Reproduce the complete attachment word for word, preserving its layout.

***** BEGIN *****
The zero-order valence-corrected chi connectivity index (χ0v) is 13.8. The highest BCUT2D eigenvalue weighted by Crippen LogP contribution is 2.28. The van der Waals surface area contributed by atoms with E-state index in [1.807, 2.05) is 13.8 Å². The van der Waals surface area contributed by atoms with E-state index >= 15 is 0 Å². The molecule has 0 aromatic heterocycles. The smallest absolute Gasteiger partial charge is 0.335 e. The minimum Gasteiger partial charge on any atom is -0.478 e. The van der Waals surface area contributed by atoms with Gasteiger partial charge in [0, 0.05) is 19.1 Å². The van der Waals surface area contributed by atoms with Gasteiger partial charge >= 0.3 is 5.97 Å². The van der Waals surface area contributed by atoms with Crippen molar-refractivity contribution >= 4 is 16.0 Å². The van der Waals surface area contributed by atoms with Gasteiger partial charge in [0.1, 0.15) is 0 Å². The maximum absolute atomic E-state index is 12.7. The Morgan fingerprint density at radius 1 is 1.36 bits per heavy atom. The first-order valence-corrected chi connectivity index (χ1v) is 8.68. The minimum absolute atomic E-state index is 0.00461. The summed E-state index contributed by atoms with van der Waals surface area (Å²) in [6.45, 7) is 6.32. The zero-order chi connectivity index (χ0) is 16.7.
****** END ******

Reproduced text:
The zero-order valence-corrected chi connectivity index (χ0v) is 13.8. The highest BCUT2D eigenvalue weighted by Crippen LogP contribution is 2.28. The van der Waals surface area contributed by atoms with E-state index in [1.807, 2.05) is 13.8 Å². The van der Waals surface area contributed by atoms with E-state index >= 15 is 0 Å². The molecule has 0 aromatic heterocycles. The smallest absolute Gasteiger partial charge is 0.335 e. The minimum Gasteiger partial charge on any atom is -0.478 e. The van der Waals surface area contributed by atoms with Gasteiger partial charge in [0, 0.05) is 19.1 Å². The van der Waals surface area contributed by atoms with Gasteiger partial charge >= 0.3 is 5.97 Å². The van der Waals surface area contributed by atoms with Crippen molar-refractivity contribution >= 4 is 16.0 Å². The van der Waals surface area contributed by atoms with Gasteiger partial charge in [0.1, 0.15) is 0 Å². The maximum absolute atomic E-state index is 12.7. The Morgan fingerprint density at radius 1 is 1.36 bits per heavy atom. The first-order valence-corrected chi connectivity index (χ1v) is 8.68. The minimum absolute atomic E-state index is 0.00461. The summed E-state index contributed by atoms with van der Waals surface area (Å²) in [6.45, 7) is 6.32. The zero-order chi connectivity index (χ0) is 16.7.